When you don't practice Satya then you have to lie multiple times to hide a single lie. The chain of lies thus never stops. It continues as a chain reaction. Hence conduct of Satya makes one's life easier. It is an old saying from Ancient Indian Upanishad that Satyamev Jayte or Truth Always Triumphs.
Asteya is a traditional Jainism teaching meaning Non-stealing. Stealing is an offense in almost every human society. Stealing gives rise to restlessness in soul later hence it is prohibited in 8 Limbs of Yoga for Stress-free Life.
Asteya has a broader meaning in Ashtanga Yoga Philosophy. It doesn't simply mean not stealing a thing that someone else owns. It means not having an eye on every noun that doesn't belong to you. Asteya is defined as per the general needs of a human being. If you are occupying someone's rights then also you are stealing and violating Asteya.
Brahmacharya means following the conduct of Brahma. Brahma here means the child of God. Brahmacharya brings control to the body. It is taught that Brahmacharya is related to sex control only. No doubt it is one of the aspects of Brahmacharya. We, humans, are considered to be the most loving children of God. There are some protocols or ideals set for humans to follow. Bringing those protocols is Brahmacharya.
It is one of the most misunderstood concepts in Ashtanga Yoga. Some so-called Gurus teach that it's definition has changed with time. But all these concepts are beyond time and totally versatile. Having control over your senses one of the prime needs for successful Ashtanga Yoga. Controlling and Limiting sexual activities and sexual thoughts is an important aspect of Yoga.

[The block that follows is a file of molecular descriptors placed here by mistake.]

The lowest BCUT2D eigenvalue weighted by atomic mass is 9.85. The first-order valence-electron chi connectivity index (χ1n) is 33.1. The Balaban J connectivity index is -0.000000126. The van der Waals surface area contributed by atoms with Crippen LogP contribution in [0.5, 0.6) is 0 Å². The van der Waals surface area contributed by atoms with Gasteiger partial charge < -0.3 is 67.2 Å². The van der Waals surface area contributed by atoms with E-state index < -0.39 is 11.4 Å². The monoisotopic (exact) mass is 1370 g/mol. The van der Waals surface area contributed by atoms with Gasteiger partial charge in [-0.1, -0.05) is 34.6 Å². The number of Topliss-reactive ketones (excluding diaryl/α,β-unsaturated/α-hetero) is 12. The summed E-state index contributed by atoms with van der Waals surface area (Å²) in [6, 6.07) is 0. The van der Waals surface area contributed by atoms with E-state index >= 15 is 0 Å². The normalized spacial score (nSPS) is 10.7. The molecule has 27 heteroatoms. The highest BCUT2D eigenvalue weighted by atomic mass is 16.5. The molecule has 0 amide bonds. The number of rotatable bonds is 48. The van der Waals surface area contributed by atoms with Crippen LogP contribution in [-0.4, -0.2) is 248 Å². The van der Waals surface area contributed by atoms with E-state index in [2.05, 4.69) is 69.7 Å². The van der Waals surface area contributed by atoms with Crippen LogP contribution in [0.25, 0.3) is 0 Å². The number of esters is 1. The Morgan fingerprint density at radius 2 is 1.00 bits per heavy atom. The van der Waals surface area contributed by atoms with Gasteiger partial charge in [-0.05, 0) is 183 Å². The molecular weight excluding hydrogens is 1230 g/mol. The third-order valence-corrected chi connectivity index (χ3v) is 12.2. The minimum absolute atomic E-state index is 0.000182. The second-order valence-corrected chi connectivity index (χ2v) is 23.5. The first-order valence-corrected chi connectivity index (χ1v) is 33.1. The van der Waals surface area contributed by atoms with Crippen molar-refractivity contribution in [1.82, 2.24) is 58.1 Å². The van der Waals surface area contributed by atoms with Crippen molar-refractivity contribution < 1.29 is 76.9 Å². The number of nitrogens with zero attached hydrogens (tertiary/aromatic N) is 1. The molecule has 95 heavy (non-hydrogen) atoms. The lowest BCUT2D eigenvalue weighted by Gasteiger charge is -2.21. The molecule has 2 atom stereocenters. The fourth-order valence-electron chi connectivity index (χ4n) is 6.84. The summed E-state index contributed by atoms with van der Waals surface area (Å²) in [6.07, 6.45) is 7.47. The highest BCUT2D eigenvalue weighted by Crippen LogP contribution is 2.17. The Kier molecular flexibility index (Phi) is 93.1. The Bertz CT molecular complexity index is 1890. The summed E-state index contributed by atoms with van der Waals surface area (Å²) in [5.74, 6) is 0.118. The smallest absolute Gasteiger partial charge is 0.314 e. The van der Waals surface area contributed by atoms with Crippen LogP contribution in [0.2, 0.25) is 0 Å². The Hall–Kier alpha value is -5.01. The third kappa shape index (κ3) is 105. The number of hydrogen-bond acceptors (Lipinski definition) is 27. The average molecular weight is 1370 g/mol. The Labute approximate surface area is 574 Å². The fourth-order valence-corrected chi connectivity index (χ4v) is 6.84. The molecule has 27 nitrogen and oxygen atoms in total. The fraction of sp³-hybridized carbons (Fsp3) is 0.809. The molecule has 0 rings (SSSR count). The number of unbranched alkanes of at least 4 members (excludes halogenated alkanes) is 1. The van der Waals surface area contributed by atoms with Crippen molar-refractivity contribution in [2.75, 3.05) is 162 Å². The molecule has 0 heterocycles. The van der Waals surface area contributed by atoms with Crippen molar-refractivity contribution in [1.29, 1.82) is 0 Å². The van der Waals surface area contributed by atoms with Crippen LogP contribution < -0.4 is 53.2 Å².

Aparigraha is avoiding the excessive collection of anything maybe a thing or an activity. Not practicing this gives rise to Moh and attachment towards worldly pleasures. If someone likes sweets a lot and he consumes sweets highly in order to satisfy the desire of his tongue then it brings moh in his life. Moh is another powerful weapon of evil like anger as taught in Hinduism.
The best practice of Aparigraha is to share the things you have the attachment for, with the others. Desires have no end in this world and hence Buddha said Desire is the root cause of all Evils. It is nearly impossible to satisfy desires by bhog. It is like extinguishing fire was sprinkling petrol or kerosene on it. Hence Aparigrah is an important practice for a Yogi and He must limit the bhog of worldly pleasures.
Yama in 8 Limbs of Yoga are the external discipline that helps one to bring peace and harmony in one's life. Yama provides a shield against the four enemies described in Hinduism namely Kaam(Sexual Desires), Kroadh(Anger), Lobh(Greed), Moh(Attachment).
Thus it essential for a Yogi to practice these Yamas. In Bhagwad Geeta, Yogesh Lord Krishna said that I don't like extremes. I like everything in balance. This means you don't need to go to Himalayas or Forest and become a Sanyasi to be a Yogi. Consuming worldly pleasures with limits without getting attached to it is the best way to achieve the Ultimate Goal of Human Life i.e. to attain Moksha.